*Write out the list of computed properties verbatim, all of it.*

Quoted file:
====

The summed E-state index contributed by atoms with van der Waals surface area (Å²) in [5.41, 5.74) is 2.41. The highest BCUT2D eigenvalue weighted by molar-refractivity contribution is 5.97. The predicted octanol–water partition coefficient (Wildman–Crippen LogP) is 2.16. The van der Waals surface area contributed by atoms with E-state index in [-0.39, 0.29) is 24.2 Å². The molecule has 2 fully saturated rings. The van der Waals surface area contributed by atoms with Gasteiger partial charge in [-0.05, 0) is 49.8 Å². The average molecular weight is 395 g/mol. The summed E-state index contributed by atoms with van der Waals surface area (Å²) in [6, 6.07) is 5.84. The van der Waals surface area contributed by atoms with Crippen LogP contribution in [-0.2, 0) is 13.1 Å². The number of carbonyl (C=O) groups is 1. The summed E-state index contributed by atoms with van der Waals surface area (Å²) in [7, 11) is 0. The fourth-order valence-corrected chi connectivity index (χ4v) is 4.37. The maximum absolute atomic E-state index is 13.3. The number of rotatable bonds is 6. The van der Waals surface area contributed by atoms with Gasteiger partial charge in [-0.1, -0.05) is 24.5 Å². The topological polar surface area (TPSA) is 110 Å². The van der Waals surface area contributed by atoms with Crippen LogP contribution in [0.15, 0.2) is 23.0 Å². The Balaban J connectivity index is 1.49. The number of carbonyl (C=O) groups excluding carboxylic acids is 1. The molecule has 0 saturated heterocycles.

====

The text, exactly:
The summed E-state index contributed by atoms with van der Waals surface area (Å²) in [5.41, 5.74) is 2.41. The highest BCUT2D eigenvalue weighted by molar-refractivity contribution is 5.97. The predicted octanol–water partition coefficient (Wildman–Crippen LogP) is 2.16. The van der Waals surface area contributed by atoms with E-state index in [-0.39, 0.29) is 24.2 Å². The molecule has 2 fully saturated rings. The van der Waals surface area contributed by atoms with Gasteiger partial charge in [-0.05, 0) is 49.8 Å². The average molecular weight is 395 g/mol. The summed E-state index contributed by atoms with van der Waals surface area (Å²) in [6, 6.07) is 5.84. The van der Waals surface area contributed by atoms with Crippen LogP contribution in [-0.2, 0) is 13.1 Å². The number of carbonyl (C=O) groups is 1. The summed E-state index contributed by atoms with van der Waals surface area (Å²) in [7, 11) is 0. The fourth-order valence-corrected chi connectivity index (χ4v) is 4.37. The maximum absolute atomic E-state index is 13.3. The number of rotatable bonds is 6. The van der Waals surface area contributed by atoms with Gasteiger partial charge in [-0.1, -0.05) is 24.5 Å². The topological polar surface area (TPSA) is 110 Å². The van der Waals surface area contributed by atoms with Crippen LogP contribution in [0.15, 0.2) is 23.0 Å². The Balaban J connectivity index is 1.49. The number of carbonyl (C=O) groups excluding carboxylic acids is 1. The molecule has 0 saturated heterocycles.